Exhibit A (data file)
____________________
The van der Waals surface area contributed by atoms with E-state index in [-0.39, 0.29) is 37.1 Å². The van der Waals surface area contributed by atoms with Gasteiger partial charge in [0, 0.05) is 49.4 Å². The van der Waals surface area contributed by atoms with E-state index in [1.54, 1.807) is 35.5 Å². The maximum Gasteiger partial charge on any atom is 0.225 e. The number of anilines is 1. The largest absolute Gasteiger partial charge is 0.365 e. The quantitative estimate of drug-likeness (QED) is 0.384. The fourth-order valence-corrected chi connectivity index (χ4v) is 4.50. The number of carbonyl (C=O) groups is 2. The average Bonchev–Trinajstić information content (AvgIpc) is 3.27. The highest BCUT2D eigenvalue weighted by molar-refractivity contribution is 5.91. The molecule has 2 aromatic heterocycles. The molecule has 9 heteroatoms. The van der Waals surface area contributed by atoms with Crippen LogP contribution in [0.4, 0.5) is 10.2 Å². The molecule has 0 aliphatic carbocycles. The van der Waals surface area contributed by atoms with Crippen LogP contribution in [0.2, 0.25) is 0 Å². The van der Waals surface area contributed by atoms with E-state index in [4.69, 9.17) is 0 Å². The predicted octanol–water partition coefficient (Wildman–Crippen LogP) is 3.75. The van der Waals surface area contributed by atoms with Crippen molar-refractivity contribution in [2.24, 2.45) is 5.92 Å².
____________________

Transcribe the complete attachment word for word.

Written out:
The van der Waals surface area contributed by atoms with E-state index in [-0.39, 0.29) is 37.1 Å². The van der Waals surface area contributed by atoms with Gasteiger partial charge in [0, 0.05) is 49.4 Å². The van der Waals surface area contributed by atoms with E-state index in [1.54, 1.807) is 35.5 Å². The maximum Gasteiger partial charge on any atom is 0.225 e. The number of anilines is 1. The largest absolute Gasteiger partial charge is 0.365 e. The quantitative estimate of drug-likeness (QED) is 0.384. The fourth-order valence-corrected chi connectivity index (χ4v) is 4.50. The number of carbonyl (C=O) groups is 2. The average Bonchev–Trinajstić information content (AvgIpc) is 3.27. The highest BCUT2D eigenvalue weighted by molar-refractivity contribution is 5.91. The molecule has 2 aromatic heterocycles. The molecule has 9 heteroatoms. The van der Waals surface area contributed by atoms with Crippen LogP contribution in [0.4, 0.5) is 10.2 Å². The molecule has 0 aliphatic carbocycles. The van der Waals surface area contributed by atoms with Crippen LogP contribution in [0.2, 0.25) is 0 Å². The van der Waals surface area contributed by atoms with E-state index in [4.69, 9.17) is 0 Å². The predicted octanol–water partition coefficient (Wildman–Crippen LogP) is 3.75. The van der Waals surface area contributed by atoms with Crippen molar-refractivity contribution in [2.24, 2.45) is 5.92 Å².